Student Blogging Challenge Take 3

Last year, approximately 40 of our senior primary students voluntarily accepted to take part in the Student Blogging Challenge.  As with any venture, there were mixed reactions.  Not all completed the tasks, but they all learned something.   There were a few highlights where blogging  ‘clicked’ with some as a medium of choice and these students have gone on to be regular bloggers (even on their holidays).   On the whole, it was wonderful.

The 2013 Student Blogging challenge is about to begin and I am happy to say the baton is being passed on beautifully.  I have asked our ‘experienced’ blogger to mentor their new classmates and it has been so wonderful to watch the skills being passed on and enthusiasm transmitted.  Here, a comment from one of our new mentors commenting on the blog of  his younger classmate.    I love the  mixture of warm and cool feedback and caring style from this Year 6 boy!

I believe the success of this program can be attributed to a few things:

  • a culture of blogging – these students have seen blogging modelled by their teachers through class blogging for a few years now
  • gradual build up of skills – our students began their personal blogging with KidBlogs – simple, no frills blogs.
  • support from each other – teaching and modelling appropriate academic commenting skills is a vital aspect of blogging.  Without the interaction with readers that comments provide, blogging can tend to feel dull.   Our staff and students regularly support each other with comments.  Staff also use Twitter to broadcast blogs for further publicity.
  • blogging being embedded within classroom practice.  Staff provide regular opportunities for blog posts to be part of their writing activities, often using them to elicit responses and broaden their learning from experts.

Silvia Rosenthal Tolisano, says ‘Student blogging is not a project, but a process. We are continuously striving to refine, improve and re-evaluate’.  As Silvia says, these students are learning to write in digital spaces- an important skill in my opinion.

Should the [Publish] button be replaced by [Share] ?

Trying to catch up with the ETMOOC recordings and listening in on Dean Shareski’s session on Sharing=Accountability.   Much is resonating with me and I am seeing connections to my experience.  I think over the past few years I have accepted or found a need and interest in sharing what I learn.

Dean made a point about some re-thinking about the concept of publishing.  

“The [Publish] button should be replaced by [Share]”.  

 I have had a discussion recently about publishing student work on their blogs. Should we publish only ‘perfect, final drafts’ error free or should we allow their first efforts to be seen?  It became obvious to me – that we need to re-define [Publishing] and Dean’s [Share] option sits well.

Previously when we published it was our finished product, the result of a writing and editing process.  This was necessary and preferred as the printed results were set in stone (all-be-it ink in paper) .  Web 2 has altered the way we can go through the editing process, we can now [share] our unfinished thoughts, elicit feedback and constantly edit and re-edit.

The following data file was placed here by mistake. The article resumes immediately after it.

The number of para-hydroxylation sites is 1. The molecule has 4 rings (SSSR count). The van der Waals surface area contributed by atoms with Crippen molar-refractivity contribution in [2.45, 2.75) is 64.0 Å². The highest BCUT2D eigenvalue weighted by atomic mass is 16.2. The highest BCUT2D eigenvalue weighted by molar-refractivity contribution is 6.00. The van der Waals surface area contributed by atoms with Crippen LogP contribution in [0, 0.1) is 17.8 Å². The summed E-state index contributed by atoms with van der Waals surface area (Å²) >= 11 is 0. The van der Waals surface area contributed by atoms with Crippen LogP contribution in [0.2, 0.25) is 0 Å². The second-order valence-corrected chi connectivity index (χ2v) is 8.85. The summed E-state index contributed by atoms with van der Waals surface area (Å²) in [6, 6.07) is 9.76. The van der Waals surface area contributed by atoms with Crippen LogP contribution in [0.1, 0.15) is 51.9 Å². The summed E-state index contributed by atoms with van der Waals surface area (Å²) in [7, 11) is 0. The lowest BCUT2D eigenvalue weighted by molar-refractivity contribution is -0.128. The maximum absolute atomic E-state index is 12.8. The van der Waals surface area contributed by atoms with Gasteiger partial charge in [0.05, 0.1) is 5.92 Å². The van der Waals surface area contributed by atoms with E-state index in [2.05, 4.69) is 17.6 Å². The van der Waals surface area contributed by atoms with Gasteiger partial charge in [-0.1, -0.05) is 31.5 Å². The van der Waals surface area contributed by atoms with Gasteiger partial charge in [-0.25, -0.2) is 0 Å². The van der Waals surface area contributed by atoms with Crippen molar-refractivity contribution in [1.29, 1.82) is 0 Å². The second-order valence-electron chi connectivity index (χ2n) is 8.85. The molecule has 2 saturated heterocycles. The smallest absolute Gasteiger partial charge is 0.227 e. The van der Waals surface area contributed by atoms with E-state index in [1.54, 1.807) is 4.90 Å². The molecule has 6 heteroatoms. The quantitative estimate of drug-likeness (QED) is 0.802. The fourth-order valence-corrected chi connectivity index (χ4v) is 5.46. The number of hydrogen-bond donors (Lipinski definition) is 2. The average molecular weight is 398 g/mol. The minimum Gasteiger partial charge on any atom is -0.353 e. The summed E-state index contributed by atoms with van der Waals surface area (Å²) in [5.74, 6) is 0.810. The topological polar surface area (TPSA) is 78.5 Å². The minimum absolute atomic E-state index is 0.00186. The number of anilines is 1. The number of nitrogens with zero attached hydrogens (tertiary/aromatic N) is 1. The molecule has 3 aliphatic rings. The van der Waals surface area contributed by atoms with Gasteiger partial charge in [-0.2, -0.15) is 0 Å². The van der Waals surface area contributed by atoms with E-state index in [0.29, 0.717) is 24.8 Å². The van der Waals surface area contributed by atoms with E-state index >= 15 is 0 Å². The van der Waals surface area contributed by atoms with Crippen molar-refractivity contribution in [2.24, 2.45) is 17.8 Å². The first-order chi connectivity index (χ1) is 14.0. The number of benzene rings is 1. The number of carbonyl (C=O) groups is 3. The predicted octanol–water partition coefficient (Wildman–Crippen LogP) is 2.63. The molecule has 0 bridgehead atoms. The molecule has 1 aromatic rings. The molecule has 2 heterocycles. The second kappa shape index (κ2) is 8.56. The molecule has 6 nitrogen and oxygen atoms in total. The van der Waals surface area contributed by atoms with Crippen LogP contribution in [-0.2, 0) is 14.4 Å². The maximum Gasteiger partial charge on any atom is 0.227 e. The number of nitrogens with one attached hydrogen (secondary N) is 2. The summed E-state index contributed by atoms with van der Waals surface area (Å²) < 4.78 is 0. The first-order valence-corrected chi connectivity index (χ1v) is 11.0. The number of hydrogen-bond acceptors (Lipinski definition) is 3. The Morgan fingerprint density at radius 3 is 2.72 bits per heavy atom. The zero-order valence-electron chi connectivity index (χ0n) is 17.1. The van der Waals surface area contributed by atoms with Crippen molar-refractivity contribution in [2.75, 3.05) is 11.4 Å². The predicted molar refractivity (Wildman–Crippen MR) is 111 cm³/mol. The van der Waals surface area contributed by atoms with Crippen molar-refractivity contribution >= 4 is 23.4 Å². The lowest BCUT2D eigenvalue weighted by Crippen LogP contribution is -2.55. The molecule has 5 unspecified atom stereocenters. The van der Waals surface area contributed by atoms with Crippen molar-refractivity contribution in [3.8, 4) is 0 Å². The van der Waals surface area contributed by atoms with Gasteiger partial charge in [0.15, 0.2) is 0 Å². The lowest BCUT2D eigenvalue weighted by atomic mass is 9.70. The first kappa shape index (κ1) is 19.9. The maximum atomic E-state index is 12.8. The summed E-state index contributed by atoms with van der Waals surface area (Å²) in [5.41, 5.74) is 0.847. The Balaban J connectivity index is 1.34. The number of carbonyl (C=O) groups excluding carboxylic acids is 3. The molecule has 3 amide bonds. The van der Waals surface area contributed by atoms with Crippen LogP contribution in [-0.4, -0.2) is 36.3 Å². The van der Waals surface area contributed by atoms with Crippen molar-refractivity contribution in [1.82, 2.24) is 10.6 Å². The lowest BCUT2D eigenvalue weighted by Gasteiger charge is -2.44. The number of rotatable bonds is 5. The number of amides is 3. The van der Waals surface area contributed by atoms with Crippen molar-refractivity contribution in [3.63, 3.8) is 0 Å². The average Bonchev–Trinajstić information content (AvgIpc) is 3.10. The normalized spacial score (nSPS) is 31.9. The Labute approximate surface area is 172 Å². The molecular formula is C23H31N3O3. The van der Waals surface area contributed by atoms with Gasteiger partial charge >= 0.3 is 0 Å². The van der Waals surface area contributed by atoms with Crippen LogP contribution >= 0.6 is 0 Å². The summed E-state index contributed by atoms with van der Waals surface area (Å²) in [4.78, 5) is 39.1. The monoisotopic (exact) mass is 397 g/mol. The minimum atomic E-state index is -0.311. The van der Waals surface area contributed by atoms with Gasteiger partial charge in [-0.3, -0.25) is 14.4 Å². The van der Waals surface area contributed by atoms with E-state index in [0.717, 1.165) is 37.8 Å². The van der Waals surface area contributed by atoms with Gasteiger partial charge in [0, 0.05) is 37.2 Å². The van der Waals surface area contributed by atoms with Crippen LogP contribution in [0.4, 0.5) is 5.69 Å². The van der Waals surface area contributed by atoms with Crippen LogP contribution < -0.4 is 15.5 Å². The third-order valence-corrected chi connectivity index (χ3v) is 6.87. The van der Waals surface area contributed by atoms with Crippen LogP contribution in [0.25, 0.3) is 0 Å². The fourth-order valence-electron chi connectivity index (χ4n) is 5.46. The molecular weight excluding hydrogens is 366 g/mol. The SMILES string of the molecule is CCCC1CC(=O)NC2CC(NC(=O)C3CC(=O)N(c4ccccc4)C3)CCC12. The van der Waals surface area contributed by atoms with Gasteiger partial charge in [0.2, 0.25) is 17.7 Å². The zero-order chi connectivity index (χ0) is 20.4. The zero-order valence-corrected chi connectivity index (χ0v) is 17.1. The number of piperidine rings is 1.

Clicking [Publish] does not mean we are finished working, finished thinking but simply exposing our process. Whereas, publishing, once referred to the final process in an exhaustive editing process.  

This brings me back to my previous post about why people shy away from blogging.  Our expectation that what we publish is perfect.  There is a concern amongst teachers of young students that we are weakening the conventions if we allow less than perfect writing to be published, that we are modelling poorly and I can understand that, but I feel that  the benefits of exposing our first attempts and our process  outweigh this risk.   Some re-thinking about how we view what we read on-line, how we evaluate it and what we expect of it may be required.  What do you think?

No contest – a good week of kid-blogging

Scenario 1

The scene : First week back at school in an Australian classroom after a long summer break.  Class of 10/11 year olds.  Students asked to get out their diaries and write about their holidays.  They write, then perhaps the teacher reads it and responds with an encouraging comment and maybe a sticker.    The book returns to the child’s desk.  The writing is never read again.

Scenario 2

comments4kidsThe scene : First week back at school in an Australian classroom after a long summer break.  Class of 10/11 year olds.  Students asked to write a blog post highlighting how they think their holiday may be different to those of children in other parts of the world.  The posts are published and the teacher sends out one Tweet using the #comments4kids hashtag.   The students receive instant feedback – within 1 hour there are lovely comments from Alabama – a teacher who comments and promises to show his students when they are at  school the next day (assuming the snow does not close the school)    In the following days, more comments come in from teachers and  students in Hawaii, Vermont and Pennsylvannia.  They are sharing their experiences of summer, of Christmas and later on, of sports too.    The class considers good commenting skills so that they can reply to their comments and then reciprocate to their readers.  Cybersafety is discussed to ascertain the amount of information to include.   An atlas is brought out – where exactly are Alabama, Pennsylvannia, Vermont  by the way they ask? (they seemed to know where Hawaii is)

Which is the more meaningful exercise ?  No points for guessing my preference !

Thanks again to #comments4kids for a great week of blogging/writing/learning !!